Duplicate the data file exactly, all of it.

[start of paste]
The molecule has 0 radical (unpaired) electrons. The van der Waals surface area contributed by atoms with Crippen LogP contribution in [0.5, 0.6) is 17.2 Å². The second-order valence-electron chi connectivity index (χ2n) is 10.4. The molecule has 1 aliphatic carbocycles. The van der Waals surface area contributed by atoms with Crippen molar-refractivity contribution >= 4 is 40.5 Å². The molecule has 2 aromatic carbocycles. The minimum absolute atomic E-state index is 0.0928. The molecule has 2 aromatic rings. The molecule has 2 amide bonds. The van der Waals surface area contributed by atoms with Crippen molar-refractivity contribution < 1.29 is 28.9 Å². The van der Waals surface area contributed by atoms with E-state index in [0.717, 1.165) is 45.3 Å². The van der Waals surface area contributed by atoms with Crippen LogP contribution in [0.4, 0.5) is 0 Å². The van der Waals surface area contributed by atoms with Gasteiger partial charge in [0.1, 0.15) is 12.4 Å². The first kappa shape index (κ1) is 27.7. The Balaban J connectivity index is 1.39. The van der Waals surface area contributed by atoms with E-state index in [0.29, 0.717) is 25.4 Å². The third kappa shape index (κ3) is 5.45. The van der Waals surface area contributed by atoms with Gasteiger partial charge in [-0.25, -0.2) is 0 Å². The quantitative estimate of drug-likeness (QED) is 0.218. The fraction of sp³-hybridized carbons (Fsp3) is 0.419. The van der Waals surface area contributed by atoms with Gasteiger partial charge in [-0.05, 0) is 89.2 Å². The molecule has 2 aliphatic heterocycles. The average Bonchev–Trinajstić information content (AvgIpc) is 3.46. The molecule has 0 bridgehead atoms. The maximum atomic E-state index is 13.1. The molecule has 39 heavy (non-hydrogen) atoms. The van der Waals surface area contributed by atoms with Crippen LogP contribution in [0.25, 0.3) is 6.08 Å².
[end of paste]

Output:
The molecule has 0 radical (unpaired) electrons. The van der Waals surface area contributed by atoms with Crippen LogP contribution in [0.5, 0.6) is 17.2 Å². The second-order valence-electron chi connectivity index (χ2n) is 10.4. The molecule has 1 aliphatic carbocycles. The van der Waals surface area contributed by atoms with Crippen molar-refractivity contribution >= 4 is 40.5 Å². The molecule has 2 aromatic carbocycles. The minimum absolute atomic E-state index is 0.0928. The molecule has 2 aromatic rings. The molecule has 2 amide bonds. The van der Waals surface area contributed by atoms with Crippen molar-refractivity contribution < 1.29 is 28.9 Å². The van der Waals surface area contributed by atoms with E-state index in [0.717, 1.165) is 45.3 Å². The van der Waals surface area contributed by atoms with Crippen LogP contribution in [0.4, 0.5) is 0 Å². The van der Waals surface area contributed by atoms with Gasteiger partial charge in [0.1, 0.15) is 12.4 Å². The first kappa shape index (κ1) is 27.7. The Balaban J connectivity index is 1.39. The van der Waals surface area contributed by atoms with E-state index in [0.29, 0.717) is 25.4 Å². The third kappa shape index (κ3) is 5.45. The van der Waals surface area contributed by atoms with Gasteiger partial charge in [-0.25, -0.2) is 0 Å². The quantitative estimate of drug-likeness (QED) is 0.218. The fraction of sp³-hybridized carbons (Fsp3) is 0.419. The van der Waals surface area contributed by atoms with Gasteiger partial charge in [-0.05, 0) is 89.2 Å². The molecule has 2 aliphatic heterocycles. The average Bonchev–Trinajstić information content (AvgIpc) is 3.46. The molecule has 0 bridgehead atoms. The maximum atomic E-state index is 13.1. The molecule has 39 heavy (non-hydrogen) atoms. The van der Waals surface area contributed by atoms with Crippen LogP contribution in [0.25, 0.3) is 6.08 Å².